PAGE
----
Whenever a digital program is updated, the intention is to improve its workflow, and Photoshop CS4 Extended does just that. Chapter 1 describes the new features included in the Photoshop CS4 layout and gives you a deeper insight as to how to improve your creativity with this program. To make sure we are on the same page in terms of navigating the interface, I’ll provide you with a brief explanation of Photoshop CS4 Extended’s interface, which includes ACR (Adobe Camera Raw), Bridge, creating brushes, and the 32-bit environment. Practical and creative uses of the tools will be covered in later tutorials.
Open GL In CS4 Extended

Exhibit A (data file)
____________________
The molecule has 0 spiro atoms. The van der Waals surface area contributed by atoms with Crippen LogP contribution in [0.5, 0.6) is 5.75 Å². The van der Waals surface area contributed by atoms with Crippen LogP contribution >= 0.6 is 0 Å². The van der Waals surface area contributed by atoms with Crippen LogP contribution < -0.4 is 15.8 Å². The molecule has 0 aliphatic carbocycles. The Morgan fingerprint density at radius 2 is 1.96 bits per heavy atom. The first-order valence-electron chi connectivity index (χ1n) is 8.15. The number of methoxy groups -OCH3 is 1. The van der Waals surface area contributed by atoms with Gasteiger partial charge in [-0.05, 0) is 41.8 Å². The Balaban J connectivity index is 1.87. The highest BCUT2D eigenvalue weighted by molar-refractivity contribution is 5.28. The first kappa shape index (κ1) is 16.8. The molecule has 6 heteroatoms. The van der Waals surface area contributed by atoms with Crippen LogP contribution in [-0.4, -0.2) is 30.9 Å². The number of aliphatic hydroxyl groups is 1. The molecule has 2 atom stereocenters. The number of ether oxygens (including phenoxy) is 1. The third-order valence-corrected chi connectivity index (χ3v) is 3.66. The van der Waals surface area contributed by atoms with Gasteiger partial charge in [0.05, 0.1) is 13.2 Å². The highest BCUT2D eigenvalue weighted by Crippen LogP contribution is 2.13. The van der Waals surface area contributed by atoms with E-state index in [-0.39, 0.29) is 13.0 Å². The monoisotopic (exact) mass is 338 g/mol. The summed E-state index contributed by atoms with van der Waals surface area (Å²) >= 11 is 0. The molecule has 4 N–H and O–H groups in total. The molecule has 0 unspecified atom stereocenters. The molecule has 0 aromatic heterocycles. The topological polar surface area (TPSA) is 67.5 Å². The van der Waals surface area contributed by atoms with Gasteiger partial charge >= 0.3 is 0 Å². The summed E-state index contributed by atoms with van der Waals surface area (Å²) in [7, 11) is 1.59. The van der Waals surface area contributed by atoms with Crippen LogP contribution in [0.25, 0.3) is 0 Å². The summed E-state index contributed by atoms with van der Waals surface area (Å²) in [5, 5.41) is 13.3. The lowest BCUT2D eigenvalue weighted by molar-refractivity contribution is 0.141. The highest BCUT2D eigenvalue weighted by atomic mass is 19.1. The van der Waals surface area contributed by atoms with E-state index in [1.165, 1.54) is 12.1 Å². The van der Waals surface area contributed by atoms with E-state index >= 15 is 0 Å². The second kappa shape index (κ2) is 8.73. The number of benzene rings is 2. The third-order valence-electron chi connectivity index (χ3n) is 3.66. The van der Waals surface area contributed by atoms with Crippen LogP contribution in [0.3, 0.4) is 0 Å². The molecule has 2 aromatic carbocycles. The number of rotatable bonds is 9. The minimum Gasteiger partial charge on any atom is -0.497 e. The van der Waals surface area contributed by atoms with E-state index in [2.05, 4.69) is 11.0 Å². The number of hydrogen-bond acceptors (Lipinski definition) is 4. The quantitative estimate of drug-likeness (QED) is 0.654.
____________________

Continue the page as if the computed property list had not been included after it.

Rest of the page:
Another one of Photoshop CS4 Extended’s new capabilities is that it uses the graphics card hardware to function more effectively in an Open GL (Open Graphics Language or Open Graphics Library) environment. Programmers for 3D and video programs have worked diligently to design their software so that the user can produce work more effectively without any slowdown, which usually results from rendering. Rendering is simply the process of producing shading, texturing, reflection, and lighting details to achieve a more photorealistic look. Typically, rendering takes an inordinate amount of time and decreases your productivity, which is why Adobe has created CS4 Extended to take advantage of the Open GL if the graphic card has that capability.